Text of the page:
Chapter_23_notes (1) - Chapter 23 Inference about Means So far we have seen how to find probabilities concerning the sample mean we use the Central

# Chapter_23_notes (1) - Chapter 23 Inference about Means So...

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Chapter 23: Inference about Means So far we have seen how to find probabilities concerning the sample mean: we use the Central Limit Theoremunder certain conditions: 1. The sample size is large. 2. The population from which the sample is taken is not heavily nonnormal. 3. The population standard deviation, , is known. (This one is the kicker. It is almost impossible for us to know what this true value is.)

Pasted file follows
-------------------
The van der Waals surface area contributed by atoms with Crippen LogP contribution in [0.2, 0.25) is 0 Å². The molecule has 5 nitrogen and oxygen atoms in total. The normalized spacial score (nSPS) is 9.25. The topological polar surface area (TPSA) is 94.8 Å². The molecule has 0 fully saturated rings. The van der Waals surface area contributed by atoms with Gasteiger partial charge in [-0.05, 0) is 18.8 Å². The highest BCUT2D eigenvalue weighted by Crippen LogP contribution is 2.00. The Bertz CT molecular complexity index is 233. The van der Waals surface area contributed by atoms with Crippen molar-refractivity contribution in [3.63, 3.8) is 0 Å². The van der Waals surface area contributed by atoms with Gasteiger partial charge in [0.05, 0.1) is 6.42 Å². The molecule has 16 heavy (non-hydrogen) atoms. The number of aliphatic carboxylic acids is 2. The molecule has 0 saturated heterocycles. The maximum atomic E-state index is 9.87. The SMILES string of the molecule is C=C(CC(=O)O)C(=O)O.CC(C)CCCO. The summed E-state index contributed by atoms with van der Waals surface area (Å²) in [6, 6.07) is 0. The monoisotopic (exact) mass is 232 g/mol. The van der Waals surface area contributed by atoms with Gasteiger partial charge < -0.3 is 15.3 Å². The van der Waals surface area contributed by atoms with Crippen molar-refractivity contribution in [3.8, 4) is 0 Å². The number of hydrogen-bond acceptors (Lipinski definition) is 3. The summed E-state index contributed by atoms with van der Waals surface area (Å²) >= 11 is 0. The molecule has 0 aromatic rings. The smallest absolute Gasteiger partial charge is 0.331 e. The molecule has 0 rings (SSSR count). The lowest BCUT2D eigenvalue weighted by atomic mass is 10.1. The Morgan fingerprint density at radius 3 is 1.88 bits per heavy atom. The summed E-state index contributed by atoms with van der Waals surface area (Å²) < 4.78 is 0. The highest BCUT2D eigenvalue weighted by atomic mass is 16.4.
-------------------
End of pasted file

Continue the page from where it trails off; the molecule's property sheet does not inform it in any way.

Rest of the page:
When is not known we must come up with other statistical tools to estimate or test the population mean. Typically, we have been substituting the sample standard deviation sfor the standard deviation of x, sn, for . When the standard deviation of a statistic, like x, is estimated from the data, the result is called the standard errorof the statistic. ex. SEsnxRecall, that our basis for inference so far has revolved around zxnwhere znormal(0,1) if is known.
If is not known then txsnhas a different distribution known as a t-distribution.